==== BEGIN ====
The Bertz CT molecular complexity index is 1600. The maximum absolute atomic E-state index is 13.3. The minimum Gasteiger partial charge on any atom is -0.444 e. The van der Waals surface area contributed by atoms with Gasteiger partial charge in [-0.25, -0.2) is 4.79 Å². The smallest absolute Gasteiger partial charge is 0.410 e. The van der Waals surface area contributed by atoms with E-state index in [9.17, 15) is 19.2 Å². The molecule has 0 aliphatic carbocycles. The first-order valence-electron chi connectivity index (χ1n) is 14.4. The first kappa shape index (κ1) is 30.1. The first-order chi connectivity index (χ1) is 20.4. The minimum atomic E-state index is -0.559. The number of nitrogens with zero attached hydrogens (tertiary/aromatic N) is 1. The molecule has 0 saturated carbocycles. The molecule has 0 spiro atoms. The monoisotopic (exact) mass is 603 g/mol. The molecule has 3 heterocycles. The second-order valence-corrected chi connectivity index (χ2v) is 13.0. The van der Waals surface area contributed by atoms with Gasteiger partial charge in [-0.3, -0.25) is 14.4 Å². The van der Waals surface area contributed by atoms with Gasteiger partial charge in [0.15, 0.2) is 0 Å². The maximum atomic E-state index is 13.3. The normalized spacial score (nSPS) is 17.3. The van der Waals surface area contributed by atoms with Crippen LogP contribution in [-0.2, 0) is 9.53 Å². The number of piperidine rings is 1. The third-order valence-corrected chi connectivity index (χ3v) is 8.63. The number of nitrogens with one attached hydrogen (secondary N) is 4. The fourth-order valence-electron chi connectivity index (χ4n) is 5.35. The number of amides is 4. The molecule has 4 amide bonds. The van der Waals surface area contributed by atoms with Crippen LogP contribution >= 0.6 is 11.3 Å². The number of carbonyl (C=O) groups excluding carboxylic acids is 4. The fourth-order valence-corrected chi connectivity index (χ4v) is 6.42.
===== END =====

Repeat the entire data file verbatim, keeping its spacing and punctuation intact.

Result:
The Bertz CT molecular complexity index is 1600. The maximum absolute atomic E-state index is 13.3. The minimum Gasteiger partial charge on any atom is -0.444 e. The van der Waals surface area contributed by atoms with Gasteiger partial charge in [-0.25, -0.2) is 4.79 Å². The smallest absolute Gasteiger partial charge is 0.410 e. The van der Waals surface area contributed by atoms with E-state index in [9.17, 15) is 19.2 Å². The molecule has 0 aliphatic carbocycles. The first-order valence-electron chi connectivity index (χ1n) is 14.4. The first kappa shape index (κ1) is 30.1. The first-order chi connectivity index (χ1) is 20.4. The minimum atomic E-state index is -0.559. The number of nitrogens with zero attached hydrogens (tertiary/aromatic N) is 1. The molecule has 0 saturated carbocycles. The molecule has 0 spiro atoms. The monoisotopic (exact) mass is 603 g/mol. The molecule has 3 heterocycles. The second-order valence-corrected chi connectivity index (χ2v) is 13.0. The van der Waals surface area contributed by atoms with Gasteiger partial charge in [-0.3, -0.25) is 14.4 Å². The van der Waals surface area contributed by atoms with Gasteiger partial charge in [0.15, 0.2) is 0 Å². The maximum atomic E-state index is 13.3. The normalized spacial score (nSPS) is 17.3. The van der Waals surface area contributed by atoms with Crippen LogP contribution in [-0.2, 0) is 9.53 Å². The number of piperidine rings is 1. The third-order valence-corrected chi connectivity index (χ3v) is 8.63. The number of nitrogens with one attached hydrogen (secondary N) is 4. The fourth-order valence-electron chi connectivity index (χ4n) is 5.35. The number of amides is 4. The molecule has 4 amide bonds. The van der Waals surface area contributed by atoms with Crippen LogP contribution >= 0.6 is 11.3 Å². The number of carbonyl (C=O) groups excluding carboxylic acids is 4. The fourth-order valence-corrected chi connectivity index (χ4v) is 6.42.